Former U.S. Rep. Bob Barr filed a $400 million lawsuit against New York Mayor Michael Bloomberg on Thursday, claiming Bloomberg’s attempt to crack down on gun dealers was “careless, willful and clearly illegal.”
The lawsuit, filed in Cobb County Superior Court, came in response to a federal lawsuit filed by Bloomberg in May alleging that 15 firearm brokers in five states, including Georgia, were “rogue gun dealers.”
Bloomberg’s chief spokesman, Stu Loeser, dismissed the suit as a “public relations stunt.”
Bloomberg recently went to Georgia and discussed gun control with the mayor of Atlanta, who is part of his coalition of mayors against gun violence.
Barr’s lawsuit alleges that Bloomberg made misleading statements to the national media that were defamatory toward Smyrna, Ga., gun dealer Adventure Outdoors.
“We didn’t start this fight. They did,” Barr told a cheering crowd in Marietta’s city square. “But we intend to finish it and win.”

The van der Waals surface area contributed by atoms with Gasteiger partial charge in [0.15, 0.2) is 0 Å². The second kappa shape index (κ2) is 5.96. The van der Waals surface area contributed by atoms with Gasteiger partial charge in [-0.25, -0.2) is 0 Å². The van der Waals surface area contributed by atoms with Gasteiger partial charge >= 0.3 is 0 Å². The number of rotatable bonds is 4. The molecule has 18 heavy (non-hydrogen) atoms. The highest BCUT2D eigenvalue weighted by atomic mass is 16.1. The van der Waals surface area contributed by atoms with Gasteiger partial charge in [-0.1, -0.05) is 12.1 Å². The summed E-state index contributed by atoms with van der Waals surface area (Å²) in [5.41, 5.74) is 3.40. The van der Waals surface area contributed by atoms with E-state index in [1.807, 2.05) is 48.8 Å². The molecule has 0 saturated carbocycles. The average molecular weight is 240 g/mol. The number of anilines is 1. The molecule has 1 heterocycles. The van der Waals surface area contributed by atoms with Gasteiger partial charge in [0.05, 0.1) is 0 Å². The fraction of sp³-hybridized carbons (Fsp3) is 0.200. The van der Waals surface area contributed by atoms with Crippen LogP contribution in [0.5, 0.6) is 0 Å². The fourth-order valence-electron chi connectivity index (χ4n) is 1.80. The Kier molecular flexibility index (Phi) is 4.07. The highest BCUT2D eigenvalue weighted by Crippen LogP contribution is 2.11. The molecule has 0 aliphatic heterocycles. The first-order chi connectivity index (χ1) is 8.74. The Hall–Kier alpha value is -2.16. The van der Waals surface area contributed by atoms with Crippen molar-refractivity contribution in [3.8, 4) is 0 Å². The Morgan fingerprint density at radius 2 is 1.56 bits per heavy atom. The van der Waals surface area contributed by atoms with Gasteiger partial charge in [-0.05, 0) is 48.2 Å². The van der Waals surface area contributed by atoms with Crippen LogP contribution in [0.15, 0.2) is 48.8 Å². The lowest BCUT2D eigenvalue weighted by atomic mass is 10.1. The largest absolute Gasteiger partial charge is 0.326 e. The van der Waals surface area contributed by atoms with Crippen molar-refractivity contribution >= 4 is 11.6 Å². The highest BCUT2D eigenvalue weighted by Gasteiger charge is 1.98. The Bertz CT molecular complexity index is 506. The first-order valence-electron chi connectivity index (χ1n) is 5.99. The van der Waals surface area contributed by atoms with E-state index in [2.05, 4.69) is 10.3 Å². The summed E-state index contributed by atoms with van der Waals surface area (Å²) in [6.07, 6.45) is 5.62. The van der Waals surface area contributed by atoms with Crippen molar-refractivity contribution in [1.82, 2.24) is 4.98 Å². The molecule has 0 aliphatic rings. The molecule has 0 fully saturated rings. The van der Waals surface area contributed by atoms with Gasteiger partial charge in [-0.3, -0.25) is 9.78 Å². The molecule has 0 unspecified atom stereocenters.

Bloomberg’s lawsuit claims that the dealer sold 21 guns over a seven-year period that were used in New York crimes. The shop’s owner, Jay Wallace, said his name has been “trashed in the public eye of the nation.”
“I’ve run my business with honesty and integrity, and I take pride in being part of the firearm industry,” he said.
Second Amendment dispute
The announcement took on a patriotic tune as flag-waving supporters cheered the news of the lawsuit and danced.
“We will fight to prove the Constitution of the United States is still intact, and that Mr. Bloomberg’s fight to abolish the Second Amendment must and will fail,” said Edwin Marger, a lawyer who filed the lawsuit with Barr.
“Mayor Bloomberg is fighting to protect police officers and citizens from illegal guns, which has nothing at all to do with the Second Amendment,” Loeser said.
The Republican mayor has made cracking down on the flow of such guns into New York a principal goal of his second term in office.
Bloomberg’s lawsuit asks the federal court to order supervision and extra training for the gun dealers in Georgia, Ohio, Pennsylvania, South Carolina and Virginia. It also seeks some damages and compensation.
Barr, who served four terms in Congress before losing a primary in 2002, is perhaps best remembered for leading the charge to impeach President Clinton.